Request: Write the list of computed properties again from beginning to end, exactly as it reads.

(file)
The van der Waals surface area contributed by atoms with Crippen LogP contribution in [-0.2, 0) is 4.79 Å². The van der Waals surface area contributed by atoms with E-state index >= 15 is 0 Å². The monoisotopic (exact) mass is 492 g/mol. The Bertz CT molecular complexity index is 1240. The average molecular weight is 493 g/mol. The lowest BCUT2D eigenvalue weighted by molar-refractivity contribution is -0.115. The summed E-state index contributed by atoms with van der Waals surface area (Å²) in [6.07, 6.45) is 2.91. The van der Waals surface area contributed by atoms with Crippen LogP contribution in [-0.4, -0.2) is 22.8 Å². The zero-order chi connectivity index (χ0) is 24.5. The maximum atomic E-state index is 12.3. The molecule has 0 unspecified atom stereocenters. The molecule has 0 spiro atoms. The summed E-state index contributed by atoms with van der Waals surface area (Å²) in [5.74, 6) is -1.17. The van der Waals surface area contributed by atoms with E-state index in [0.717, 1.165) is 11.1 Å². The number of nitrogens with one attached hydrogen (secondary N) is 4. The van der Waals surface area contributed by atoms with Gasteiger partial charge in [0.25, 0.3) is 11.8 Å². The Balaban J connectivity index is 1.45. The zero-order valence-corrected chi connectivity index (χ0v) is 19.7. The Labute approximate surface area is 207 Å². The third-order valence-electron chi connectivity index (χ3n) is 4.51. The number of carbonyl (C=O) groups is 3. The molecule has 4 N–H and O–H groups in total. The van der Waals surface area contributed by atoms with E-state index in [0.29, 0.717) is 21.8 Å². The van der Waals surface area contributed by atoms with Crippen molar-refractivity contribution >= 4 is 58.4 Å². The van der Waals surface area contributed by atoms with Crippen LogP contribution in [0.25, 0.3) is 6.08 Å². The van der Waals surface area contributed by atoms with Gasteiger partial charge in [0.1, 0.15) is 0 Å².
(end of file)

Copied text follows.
The van der Waals surface area contributed by atoms with Crippen LogP contribution in [-0.2, 0) is 4.79 Å². The van der Waals surface area contributed by atoms with E-state index >= 15 is 0 Å². The monoisotopic (exact) mass is 492 g/mol. The Bertz CT molecular complexity index is 1240. The average molecular weight is 493 g/mol. The lowest BCUT2D eigenvalue weighted by molar-refractivity contribution is -0.115. The summed E-state index contributed by atoms with van der Waals surface area (Å²) in [6.07, 6.45) is 2.91. The van der Waals surface area contributed by atoms with Crippen LogP contribution in [-0.4, -0.2) is 22.8 Å². The zero-order chi connectivity index (χ0) is 24.5. The maximum atomic E-state index is 12.3. The molecule has 0 unspecified atom stereocenters. The molecule has 0 spiro atoms. The summed E-state index contributed by atoms with van der Waals surface area (Å²) in [5.74, 6) is -1.17. The van der Waals surface area contributed by atoms with E-state index in [0.717, 1.165) is 11.1 Å². The number of nitrogens with one attached hydrogen (secondary N) is 4. The van der Waals surface area contributed by atoms with Gasteiger partial charge in [0.25, 0.3) is 11.8 Å². The Balaban J connectivity index is 1.45. The zero-order valence-corrected chi connectivity index (χ0v) is 19.7. The Labute approximate surface area is 207 Å². The third-order valence-electron chi connectivity index (χ3n) is 4.51. The number of carbonyl (C=O) groups is 3. The molecule has 4 N–H and O–H groups in total. The van der Waals surface area contributed by atoms with E-state index in [0.29, 0.717) is 21.8 Å². The van der Waals surface area contributed by atoms with Crippen molar-refractivity contribution >= 4 is 58.4 Å². The van der Waals surface area contributed by atoms with Crippen LogP contribution in [0.25, 0.3) is 6.08 Å². The van der Waals surface area contributed by atoms with Gasteiger partial charge in [0.1, 0.15) is 0 Å².